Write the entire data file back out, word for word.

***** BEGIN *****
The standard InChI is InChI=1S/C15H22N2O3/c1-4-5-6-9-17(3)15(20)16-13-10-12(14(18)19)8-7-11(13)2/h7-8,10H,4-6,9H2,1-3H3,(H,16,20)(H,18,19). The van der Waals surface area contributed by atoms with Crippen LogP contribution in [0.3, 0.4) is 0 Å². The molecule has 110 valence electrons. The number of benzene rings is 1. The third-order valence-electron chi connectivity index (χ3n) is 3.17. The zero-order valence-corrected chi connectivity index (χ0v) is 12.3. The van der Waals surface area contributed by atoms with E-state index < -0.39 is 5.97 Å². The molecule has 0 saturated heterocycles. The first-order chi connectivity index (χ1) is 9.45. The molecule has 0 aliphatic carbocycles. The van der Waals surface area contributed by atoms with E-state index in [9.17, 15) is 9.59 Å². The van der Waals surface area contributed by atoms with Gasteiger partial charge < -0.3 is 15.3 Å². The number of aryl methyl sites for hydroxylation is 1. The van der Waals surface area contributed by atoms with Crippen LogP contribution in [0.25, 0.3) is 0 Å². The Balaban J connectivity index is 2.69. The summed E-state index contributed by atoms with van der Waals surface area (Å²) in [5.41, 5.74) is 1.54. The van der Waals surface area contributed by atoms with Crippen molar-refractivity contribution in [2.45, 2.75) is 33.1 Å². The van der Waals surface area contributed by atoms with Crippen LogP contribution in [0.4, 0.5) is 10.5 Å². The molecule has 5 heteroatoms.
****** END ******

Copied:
The standard InChI is InChI=1S/C15H22N2O3/c1-4-5-6-9-17(3)15(20)16-13-10-12(14(18)19)8-7-11(13)2/h7-8,10H,4-6,9H2,1-3H3,(H,16,20)(H,18,19). The van der Waals surface area contributed by atoms with Crippen LogP contribution in [0.3, 0.4) is 0 Å². The molecule has 110 valence electrons. The number of benzene rings is 1. The third-order valence-electron chi connectivity index (χ3n) is 3.17. The zero-order valence-corrected chi connectivity index (χ0v) is 12.3. The van der Waals surface area contributed by atoms with E-state index < -0.39 is 5.97 Å². The molecule has 0 saturated heterocycles. The first-order chi connectivity index (χ1) is 9.45. The molecule has 0 aliphatic carbocycles. The van der Waals surface area contributed by atoms with E-state index in [9.17, 15) is 9.59 Å². The van der Waals surface area contributed by atoms with Gasteiger partial charge < -0.3 is 15.3 Å². The number of aryl methyl sites for hydroxylation is 1. The van der Waals surface area contributed by atoms with Crippen LogP contribution in [0.25, 0.3) is 0 Å². The Balaban J connectivity index is 2.69. The summed E-state index contributed by atoms with van der Waals surface area (Å²) in [5.41, 5.74) is 1.54. The van der Waals surface area contributed by atoms with Crippen molar-refractivity contribution in [2.45, 2.75) is 33.1 Å². The van der Waals surface area contributed by atoms with Crippen LogP contribution in [0.4, 0.5) is 10.5 Å². The molecule has 5 heteroatoms.